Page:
The Evolving Definition of the Term "Gene"

By Portin, Petter; Wilkins, Adam | Genetics, April 2017 | Go to article overview

The Evolving Definition of the Term "Gene"


Portin, Petter, Wilkins, Adam, Genetics


IN 1866, Gregor Mendel, a Moravian scientist and Augustinian friar, working in what is today the Czech Republic, laid the foundations of modern genetics with his landmark studies of heredity in the garden pea (Pisum sativum) (Mendel 1866). Though he did not speak of "genes"-a term that first appeared decades later-but rather of elements, and even "cell elements" (original German Zellelemente p. 42), it is clear that Mendel was hypothesizing the hereditary behavior of miniscule hidden factors or determinants underlying the stably inherited visible characteristics of an organism, which today we would call genes. This is apparent throughout his publication in his use of abstract letter symbols for hereditary determinants to denote the physical factors underlying the inheritance ofcharacteristics. There is no doubt that he considered the mediators of heredity to be material entities, though he made no conjectures about their nature.

The word "gene" was not coined until early in the 20th century, by the Danish botanist Johannsen (1909), but it rapidly became fundamental to the then new science of genetics, and eventually to all of biology. Its meaning, however, has been evolving since its birth. In the beginning, the concept was used as a mere abstraction. Indeed, Johannsen thought of the gene as some form of calculating element (a point to which we will return), but deliberately refrained from speculating about its physical attributes (Johannsen 1909). By the second decade of the 20th century, however, a number of genes had been localized to specific positions on specific chromosomes, and could, at least, be treated, if not thought of precisely, as dimensionless points on chromosomes. Furthermore, groups of genes that showed some degree of coinheritance could be placed in "linkage groups," which were the epistemic equivalent of the cytological chromosome. We term this phase the "classical period" of genetics. By the early 1940s, certain genes had been shown to have internal structure, and to be dissectable by genetic recombination; thus, the gene, at this point, had conceptually acquired a single dimension, length. Twenty years later, by the early 1960s, the gene had achieved what seemed like a definitive physical identity as a discrete sequence on a DNA molecule that encodes a polypeptide chain. At this point, the gene had a visualizable three-dimensional structure as a particular kind of molecule. We will call this period-from roughly the end of the 1930s to the early 1960s-the "neoclassical period."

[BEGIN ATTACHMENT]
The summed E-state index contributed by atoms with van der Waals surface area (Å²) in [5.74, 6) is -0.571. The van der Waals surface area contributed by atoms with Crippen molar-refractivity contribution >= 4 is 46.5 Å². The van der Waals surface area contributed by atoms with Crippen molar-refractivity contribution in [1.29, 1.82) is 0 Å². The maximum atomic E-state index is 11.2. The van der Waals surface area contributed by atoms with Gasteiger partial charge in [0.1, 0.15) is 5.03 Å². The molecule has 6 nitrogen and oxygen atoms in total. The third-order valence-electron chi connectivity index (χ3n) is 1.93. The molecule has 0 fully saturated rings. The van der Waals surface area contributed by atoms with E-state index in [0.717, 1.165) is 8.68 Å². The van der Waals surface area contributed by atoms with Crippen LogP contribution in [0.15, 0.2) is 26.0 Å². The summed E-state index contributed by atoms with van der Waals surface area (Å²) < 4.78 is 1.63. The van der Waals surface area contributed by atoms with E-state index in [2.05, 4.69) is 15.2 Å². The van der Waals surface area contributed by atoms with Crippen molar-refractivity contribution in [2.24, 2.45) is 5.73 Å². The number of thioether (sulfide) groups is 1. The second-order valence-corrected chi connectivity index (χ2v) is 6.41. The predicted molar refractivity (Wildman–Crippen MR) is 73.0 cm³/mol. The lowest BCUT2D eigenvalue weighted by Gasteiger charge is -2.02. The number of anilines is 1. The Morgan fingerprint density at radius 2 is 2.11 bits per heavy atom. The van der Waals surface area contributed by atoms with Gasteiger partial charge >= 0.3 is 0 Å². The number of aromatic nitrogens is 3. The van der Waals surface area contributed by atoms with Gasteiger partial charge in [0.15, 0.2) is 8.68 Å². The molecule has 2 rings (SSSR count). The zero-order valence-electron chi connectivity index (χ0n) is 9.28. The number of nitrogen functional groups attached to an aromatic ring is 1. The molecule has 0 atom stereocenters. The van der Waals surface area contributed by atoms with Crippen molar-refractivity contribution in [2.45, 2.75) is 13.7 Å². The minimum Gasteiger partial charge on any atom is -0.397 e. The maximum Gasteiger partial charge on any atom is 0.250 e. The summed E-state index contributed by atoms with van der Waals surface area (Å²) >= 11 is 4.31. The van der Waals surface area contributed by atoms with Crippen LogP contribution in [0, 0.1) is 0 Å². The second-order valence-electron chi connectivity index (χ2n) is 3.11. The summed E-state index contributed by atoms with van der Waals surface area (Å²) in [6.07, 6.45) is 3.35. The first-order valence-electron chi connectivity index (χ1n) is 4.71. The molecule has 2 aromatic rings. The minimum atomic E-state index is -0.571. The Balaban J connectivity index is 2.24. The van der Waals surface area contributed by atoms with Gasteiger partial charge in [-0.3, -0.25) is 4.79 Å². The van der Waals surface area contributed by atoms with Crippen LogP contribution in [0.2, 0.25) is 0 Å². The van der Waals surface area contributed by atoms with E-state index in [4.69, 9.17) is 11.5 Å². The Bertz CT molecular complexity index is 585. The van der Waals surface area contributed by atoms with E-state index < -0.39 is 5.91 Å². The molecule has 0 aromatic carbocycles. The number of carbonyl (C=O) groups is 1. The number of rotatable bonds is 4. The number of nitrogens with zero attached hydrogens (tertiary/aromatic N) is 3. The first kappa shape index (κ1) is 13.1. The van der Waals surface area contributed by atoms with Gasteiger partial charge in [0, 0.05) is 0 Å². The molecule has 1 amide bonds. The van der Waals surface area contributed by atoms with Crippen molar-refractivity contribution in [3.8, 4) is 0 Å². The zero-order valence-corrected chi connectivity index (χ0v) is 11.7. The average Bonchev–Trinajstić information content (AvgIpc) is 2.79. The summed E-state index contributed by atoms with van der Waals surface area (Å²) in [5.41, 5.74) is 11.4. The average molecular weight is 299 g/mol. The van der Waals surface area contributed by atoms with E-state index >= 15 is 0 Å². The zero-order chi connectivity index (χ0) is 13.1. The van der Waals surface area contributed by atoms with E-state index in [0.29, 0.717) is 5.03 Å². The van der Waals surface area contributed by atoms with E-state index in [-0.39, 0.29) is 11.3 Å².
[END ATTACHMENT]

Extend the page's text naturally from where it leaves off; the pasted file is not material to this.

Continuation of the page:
The 1960s definition of the gene is the one most geneticists employ today, but it is clearly out-of-date for deoxyribonucleic acid (DNA)-based organisms. (We will deal only with the latter; RNA viruses and their genes will not be discussed.) Here, we review the older history of the terminology, and then the findings from the 1970s onwards that have undermined the generality of the 1960s definition. We will then propose a contemporary definition of the "gene" that accounts for the complexities revealed in recent decades. This publication is a follow-on paper to an earlier paper by one of us (Portin 2015).

The Classical Period of Genetics

The development of modern genetics began in 1900, when three botanists-the German Carl Correns, the Dutchman Hugo de Vries, and the Austrian Erich von Tschermak- independently cited and discussed the experiments of Mendel as basic to understanding the nature of heredity. They presented results similar to Mendel's though using different plants as experimental material (Correns 1900; de Vries 1900; Tschermak 1900). Their conceptual contributions as "rediscoverers" of Mendel, however, were probably not equivalent. De Vries and Correns claimed that they had discovered the essential facts and developed their interpretation before they found Mendel's article, and they demonstrated that they fully understood the essential aspects of Mendel's theory (Stern 1970). In contrast, Tschermak's analysis of his own data was inadequate, and his paper lacked an interpretation. …

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